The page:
Ryan McDonagh was livid. So livid that the Rangers' captain was searching for words after Monday night's 6-2 trouncing by the Tampa Bay Lightning in Game 2 of the Eastern Conference finals, which tied the best-of-seven series at a game apiece.

"It's embarrassing," McDonagh said after the Rangers disintegrated at Madison Square Garden, allowing a hat trick by Tyler Johnson in the first 38:17 and three power-play goals. "There are a lot of things you want to say right now, but talking doesn't do much. Our guys better figure it out quickly and realize that stupid, selfish penalties are going to cost us against this team. It's tough to say at this stage where we're at. We have to learn from this example because who knows what can happen now down the stretch."

The stretch starts Wednesday. The next two games are in Tampa, where the Lightning won an NHL-best 38 games this season.

Monday night's final score also ended the Rangers' NHL- record streak of playoff games decided by one goal at 15.

The Blueshirts are 10-16 in Game 2s in the playoffs since they won the Stanley Cup in 1994, with only one of those wins coming at home.

In many ways, the game was reminiscent of the three regular- season losses against the Lightning in which Tampa Bay outscored them 15-7. But the Lightning, sparked by Johnson, rebounded with flair, speed and skill to send the Rangers to their worst playoff defeat since a 6-1 loss to the Devils in 2006. That was Henrik Lundqvist's first playoff start.

"In Game 1, we participated in a hockey game," Lightning coach Jon Cooper said. "In Game 2, we came to win a hockey game. It was ultimately our will that was different."

With the Rangers trailing 3-2 early in the third, the wide-open pace continued and Tampa Bay pulled away. Goaltender Ben Bishop stopped Rick Nash's break-in and Jesper Fast's rebound before Derek Stepan went to the box for tripping. Seven seconds after the Rangers killed the penalty, Alex Killorn buried a pretty pass from Victor Hedman for a 4-2 lead at 3:09.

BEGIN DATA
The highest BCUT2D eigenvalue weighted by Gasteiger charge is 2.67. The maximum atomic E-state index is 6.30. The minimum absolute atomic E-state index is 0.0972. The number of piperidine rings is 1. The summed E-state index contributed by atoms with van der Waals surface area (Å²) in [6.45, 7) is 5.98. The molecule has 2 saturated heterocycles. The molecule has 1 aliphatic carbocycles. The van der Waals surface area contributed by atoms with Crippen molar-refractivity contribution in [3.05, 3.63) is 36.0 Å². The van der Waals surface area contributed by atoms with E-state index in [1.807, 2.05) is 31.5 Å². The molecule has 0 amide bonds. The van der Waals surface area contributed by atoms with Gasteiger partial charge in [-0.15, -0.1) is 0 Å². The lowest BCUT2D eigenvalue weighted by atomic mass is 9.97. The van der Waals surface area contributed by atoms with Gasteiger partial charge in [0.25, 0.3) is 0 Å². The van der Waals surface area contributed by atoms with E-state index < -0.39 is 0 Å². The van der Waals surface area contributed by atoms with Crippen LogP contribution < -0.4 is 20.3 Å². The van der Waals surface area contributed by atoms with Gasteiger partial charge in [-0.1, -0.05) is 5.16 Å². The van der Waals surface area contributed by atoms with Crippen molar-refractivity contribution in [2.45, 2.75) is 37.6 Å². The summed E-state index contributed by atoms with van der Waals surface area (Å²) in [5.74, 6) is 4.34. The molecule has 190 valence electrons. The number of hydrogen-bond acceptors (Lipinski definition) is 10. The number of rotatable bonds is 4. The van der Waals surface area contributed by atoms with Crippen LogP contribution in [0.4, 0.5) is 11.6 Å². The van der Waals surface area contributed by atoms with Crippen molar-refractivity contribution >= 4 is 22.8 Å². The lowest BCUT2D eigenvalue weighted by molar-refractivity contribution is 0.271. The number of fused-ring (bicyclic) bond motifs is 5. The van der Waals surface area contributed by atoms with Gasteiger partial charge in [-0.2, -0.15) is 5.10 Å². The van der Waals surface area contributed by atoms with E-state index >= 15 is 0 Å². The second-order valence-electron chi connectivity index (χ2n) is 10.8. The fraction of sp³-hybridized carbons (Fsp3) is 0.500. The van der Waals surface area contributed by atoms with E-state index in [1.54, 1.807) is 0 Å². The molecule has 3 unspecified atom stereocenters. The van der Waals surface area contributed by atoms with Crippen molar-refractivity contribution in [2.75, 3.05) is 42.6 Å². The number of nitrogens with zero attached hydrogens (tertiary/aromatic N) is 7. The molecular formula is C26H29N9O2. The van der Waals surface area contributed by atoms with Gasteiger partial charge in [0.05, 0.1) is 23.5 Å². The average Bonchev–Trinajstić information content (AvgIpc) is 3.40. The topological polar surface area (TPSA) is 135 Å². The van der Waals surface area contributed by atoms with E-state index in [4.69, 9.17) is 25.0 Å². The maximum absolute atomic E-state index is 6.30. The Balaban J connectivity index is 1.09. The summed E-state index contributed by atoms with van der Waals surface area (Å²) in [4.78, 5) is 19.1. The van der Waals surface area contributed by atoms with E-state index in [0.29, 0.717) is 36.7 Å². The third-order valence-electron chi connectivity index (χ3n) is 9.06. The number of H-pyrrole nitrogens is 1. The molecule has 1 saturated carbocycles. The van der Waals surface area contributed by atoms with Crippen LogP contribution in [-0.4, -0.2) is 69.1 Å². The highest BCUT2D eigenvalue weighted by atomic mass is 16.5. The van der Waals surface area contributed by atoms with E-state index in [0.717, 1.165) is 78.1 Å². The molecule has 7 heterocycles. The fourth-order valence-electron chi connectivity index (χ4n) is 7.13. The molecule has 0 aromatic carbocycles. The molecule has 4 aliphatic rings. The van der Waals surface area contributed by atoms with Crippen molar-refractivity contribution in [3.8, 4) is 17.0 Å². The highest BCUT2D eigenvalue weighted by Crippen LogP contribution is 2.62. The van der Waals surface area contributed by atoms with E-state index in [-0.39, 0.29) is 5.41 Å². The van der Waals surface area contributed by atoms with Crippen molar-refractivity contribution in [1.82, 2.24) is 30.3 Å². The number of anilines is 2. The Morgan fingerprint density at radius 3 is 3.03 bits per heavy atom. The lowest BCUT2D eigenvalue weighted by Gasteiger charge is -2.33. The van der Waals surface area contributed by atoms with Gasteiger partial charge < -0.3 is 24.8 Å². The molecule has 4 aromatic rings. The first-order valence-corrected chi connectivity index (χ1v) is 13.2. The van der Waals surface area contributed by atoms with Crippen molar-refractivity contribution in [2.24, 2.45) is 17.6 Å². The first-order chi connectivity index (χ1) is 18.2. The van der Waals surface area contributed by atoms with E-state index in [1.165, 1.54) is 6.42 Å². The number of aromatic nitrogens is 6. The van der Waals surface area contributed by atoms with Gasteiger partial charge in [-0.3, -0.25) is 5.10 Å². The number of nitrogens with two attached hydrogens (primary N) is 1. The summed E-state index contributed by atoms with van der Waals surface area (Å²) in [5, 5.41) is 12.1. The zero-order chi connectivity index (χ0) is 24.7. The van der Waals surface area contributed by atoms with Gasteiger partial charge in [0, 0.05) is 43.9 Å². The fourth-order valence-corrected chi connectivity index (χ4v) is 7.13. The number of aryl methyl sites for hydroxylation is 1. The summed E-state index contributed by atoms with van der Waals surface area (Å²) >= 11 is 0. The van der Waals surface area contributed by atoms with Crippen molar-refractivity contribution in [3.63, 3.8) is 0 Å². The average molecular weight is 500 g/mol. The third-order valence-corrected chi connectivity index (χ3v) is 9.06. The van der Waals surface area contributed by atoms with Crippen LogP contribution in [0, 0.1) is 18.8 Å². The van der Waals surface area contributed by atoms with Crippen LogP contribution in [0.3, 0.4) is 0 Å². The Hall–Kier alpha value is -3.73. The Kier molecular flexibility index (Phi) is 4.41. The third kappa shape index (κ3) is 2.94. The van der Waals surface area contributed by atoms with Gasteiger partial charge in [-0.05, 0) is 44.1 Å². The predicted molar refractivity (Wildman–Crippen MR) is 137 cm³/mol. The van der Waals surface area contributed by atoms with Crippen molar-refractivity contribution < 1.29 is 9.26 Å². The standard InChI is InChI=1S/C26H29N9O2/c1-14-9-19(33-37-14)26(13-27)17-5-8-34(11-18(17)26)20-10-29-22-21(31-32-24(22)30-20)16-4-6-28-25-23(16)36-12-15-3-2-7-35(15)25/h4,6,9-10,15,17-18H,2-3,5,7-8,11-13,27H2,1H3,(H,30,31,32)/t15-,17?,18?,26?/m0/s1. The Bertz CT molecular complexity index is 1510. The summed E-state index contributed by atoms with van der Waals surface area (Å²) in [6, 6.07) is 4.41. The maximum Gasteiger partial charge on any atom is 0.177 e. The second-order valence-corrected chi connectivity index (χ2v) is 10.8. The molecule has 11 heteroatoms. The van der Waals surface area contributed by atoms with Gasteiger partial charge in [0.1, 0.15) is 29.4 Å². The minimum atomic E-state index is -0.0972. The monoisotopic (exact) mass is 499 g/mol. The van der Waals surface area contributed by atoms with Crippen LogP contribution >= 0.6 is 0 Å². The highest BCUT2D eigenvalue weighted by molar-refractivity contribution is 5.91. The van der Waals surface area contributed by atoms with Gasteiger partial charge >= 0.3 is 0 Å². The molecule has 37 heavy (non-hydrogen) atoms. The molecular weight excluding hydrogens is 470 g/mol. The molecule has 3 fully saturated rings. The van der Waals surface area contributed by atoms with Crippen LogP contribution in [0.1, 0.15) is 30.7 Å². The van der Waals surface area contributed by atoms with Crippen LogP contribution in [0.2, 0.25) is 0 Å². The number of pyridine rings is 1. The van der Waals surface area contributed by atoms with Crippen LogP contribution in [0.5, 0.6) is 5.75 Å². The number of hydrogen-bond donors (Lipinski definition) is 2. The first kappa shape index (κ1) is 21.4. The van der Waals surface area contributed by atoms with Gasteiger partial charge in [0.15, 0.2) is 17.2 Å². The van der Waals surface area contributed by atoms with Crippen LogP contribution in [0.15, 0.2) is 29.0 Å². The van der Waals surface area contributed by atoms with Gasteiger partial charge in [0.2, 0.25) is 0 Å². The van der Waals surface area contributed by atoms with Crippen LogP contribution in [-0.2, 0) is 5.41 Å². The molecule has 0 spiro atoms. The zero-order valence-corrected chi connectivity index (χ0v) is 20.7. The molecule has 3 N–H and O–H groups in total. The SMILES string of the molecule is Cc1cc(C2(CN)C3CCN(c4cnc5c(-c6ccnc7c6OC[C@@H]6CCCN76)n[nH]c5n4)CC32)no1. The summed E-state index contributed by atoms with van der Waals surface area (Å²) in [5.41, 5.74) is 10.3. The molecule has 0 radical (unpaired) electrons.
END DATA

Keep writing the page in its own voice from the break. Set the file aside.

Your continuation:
After Derick Brassard went off for high-sticking, Steve Stamkos' deflection made it 5-2 on a power play at 6:28. Killorn's second goal wrapped it up at 17:58.

"It's 3-2 after all that sloppiness," McDonagh said. "We continued to be undisciplined, continued to not play hard in front of our net." The penalties were "uncharacteristic . . . Those are penalties we can control.''

An early five-on-three for 1:07 turned into a disaster for Martin St. Louis. The veteran forward stumbled in the offensive zone, losing the puck. Johnson raced down ice and put his rebound through Lundqvist as St. Louis crashed into the goalie and the post knocking the net off its moorings. The initial signal was no goal, but a video review overruled the call, making it 1-0.

Chris Kreider's sixth goal of the playoffs on a power play tied the score at 8:50. Dan Boyle's point shot was deflected by St. Louis and bounced to Kreider, near the right post, and he beat Bishop at 8:50.

Johnson buried his second on a four-on-three at 11:15. His third -- and 11th of the playoffs -- came when Ondrej Palat's wrister hit the post and Johnson poked the puck past a sprawled Lundqvist at 10:38 of the second.

Stepan, with his third goal in three games, trimmed the lead to 3-2 when he banked a shot from behind the net off a fallen Braydon Coburn and across the goal line at 14:17. That was the closest the Rangers would come.

"You can play really well, you can play really hard," Lundqvist said, "but it you don't play smart, you're not going to win."

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